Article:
Lawsuit claims doctor error didn't allow parents chance to abort

A recent medical malpractice suit claims that one set of parents were not given the chance to abort their baby that was born with cerebral palsy. The lawsuit contends that doctor error prevented them from having the information that they needed in order to make a decision about the life of their child. This case was not heard in Ohio, but the Supreme Court of the state in which the couple resides upheld the parents' choice to sue.

The couple, who are divorced, stated that if the doctor had informed them that their baby's head was slightly smaller than normal, that they would have chosen to abort the boy. The boy's head circumference was slightly below that of a normal baby, which could indicate cerebral palsy in some cases. A month after that report, the doctor told the mom that her child's development seemed normal.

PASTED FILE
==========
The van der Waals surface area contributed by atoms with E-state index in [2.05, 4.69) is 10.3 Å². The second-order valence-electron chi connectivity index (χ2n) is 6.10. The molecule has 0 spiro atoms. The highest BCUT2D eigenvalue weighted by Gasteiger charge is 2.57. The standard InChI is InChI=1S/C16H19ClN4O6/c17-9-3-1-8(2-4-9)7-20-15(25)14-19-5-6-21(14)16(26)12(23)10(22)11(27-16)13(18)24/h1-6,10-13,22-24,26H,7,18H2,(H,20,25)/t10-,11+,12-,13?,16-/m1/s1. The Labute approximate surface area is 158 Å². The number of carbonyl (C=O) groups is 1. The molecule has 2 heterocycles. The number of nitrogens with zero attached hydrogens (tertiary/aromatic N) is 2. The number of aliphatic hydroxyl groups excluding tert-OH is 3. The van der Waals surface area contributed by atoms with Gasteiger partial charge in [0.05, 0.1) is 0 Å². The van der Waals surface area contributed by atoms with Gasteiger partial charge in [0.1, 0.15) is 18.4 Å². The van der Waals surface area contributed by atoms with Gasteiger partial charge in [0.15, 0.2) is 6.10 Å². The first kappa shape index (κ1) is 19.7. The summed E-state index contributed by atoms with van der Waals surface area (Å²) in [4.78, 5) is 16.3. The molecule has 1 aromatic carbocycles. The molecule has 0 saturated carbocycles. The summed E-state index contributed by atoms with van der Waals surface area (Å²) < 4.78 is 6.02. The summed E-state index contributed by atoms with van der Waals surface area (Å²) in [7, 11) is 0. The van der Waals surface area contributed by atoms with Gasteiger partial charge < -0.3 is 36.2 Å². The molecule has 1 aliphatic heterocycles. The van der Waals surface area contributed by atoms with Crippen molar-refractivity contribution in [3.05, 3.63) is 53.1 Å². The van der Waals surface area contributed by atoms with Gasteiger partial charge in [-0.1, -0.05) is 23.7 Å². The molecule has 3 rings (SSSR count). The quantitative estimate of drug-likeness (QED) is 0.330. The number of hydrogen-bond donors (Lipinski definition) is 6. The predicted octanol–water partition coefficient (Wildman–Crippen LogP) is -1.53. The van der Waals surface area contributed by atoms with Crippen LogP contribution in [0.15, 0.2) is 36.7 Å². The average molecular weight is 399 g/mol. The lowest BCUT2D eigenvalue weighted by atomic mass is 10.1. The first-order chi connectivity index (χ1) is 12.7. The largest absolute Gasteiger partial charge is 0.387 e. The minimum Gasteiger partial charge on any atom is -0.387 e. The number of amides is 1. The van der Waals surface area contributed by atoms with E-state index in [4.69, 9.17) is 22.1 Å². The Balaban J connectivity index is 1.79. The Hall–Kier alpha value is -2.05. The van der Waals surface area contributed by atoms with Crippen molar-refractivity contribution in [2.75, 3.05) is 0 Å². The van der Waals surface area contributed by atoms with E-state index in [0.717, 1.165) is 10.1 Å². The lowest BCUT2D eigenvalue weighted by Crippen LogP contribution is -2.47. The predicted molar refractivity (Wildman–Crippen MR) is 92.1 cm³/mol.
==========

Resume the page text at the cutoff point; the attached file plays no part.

Medical malpractice: Doctor sued after removing healthy breast

After undergoing an operation in another state to remove a breast, a woman was told an error had been committed. She had been diagnosed with an aggressive form of breast cancer and opted to have the affected tissue removed. After the operation, she was told that the diagnosis was wrong; she did not even have the dreaded disease. The woman has since filed a medical malpractice claim. A false medical diagnosis is an all-too-common occurrence in Ohio as well.

The story began when the woman consulted a doctor after finding a lump in her left breast. She was diagnosed with infiltrating ductal carcinoma after the hospital pathologist apparently misread the results of her biopsy. In truth, she only had a condition called sclerosing adenosis, which is a harmless growth of the tissue of the breast.

State supreme court: medical malpractice caps unconstitutional